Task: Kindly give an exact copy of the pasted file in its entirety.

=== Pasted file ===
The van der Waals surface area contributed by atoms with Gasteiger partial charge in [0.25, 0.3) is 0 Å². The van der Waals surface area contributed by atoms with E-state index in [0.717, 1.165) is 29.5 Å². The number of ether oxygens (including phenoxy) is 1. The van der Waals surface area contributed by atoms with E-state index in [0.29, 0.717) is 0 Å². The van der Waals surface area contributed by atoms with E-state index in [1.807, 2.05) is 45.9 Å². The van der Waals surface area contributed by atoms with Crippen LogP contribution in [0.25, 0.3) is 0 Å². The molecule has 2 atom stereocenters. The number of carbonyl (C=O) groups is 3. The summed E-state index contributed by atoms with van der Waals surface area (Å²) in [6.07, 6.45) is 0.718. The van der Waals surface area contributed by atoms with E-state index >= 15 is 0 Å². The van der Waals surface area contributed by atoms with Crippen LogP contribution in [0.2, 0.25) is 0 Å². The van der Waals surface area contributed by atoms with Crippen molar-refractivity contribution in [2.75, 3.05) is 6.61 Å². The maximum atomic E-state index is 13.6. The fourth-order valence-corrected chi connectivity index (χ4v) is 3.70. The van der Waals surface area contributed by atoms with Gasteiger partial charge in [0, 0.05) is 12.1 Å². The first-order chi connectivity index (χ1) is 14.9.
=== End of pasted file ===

The van der Waals surface area contributed by atoms with Gasteiger partial charge in [0.25, 0.3) is 0 Å². The van der Waals surface area contributed by atoms with E-state index in [0.717, 1.165) is 29.5 Å². The number of ether oxygens (including phenoxy) is 1. The van der Waals surface area contributed by atoms with E-state index in [0.29, 0.717) is 0 Å². The van der Waals surface area contributed by atoms with E-state index in [1.807, 2.05) is 45.9 Å². The van der Waals surface area contributed by atoms with Crippen LogP contribution in [0.25, 0.3) is 0 Å². The molecule has 2 atom stereocenters. The number of carbonyl (C=O) groups is 3. The summed E-state index contributed by atoms with van der Waals surface area (Å²) in [6.07, 6.45) is 0.718. The van der Waals surface area contributed by atoms with E-state index >= 15 is 0 Å². The van der Waals surface area contributed by atoms with Crippen LogP contribution in [0.2, 0.25) is 0 Å². The van der Waals surface area contributed by atoms with Crippen molar-refractivity contribution in [2.75, 3.05) is 6.61 Å². The maximum atomic E-state index is 13.6. The fourth-order valence-corrected chi connectivity index (χ4v) is 3.70. The van der Waals surface area contributed by atoms with Gasteiger partial charge in [0, 0.05) is 12.1 Å². The first-order chi connectivity index (χ1) is 14.9.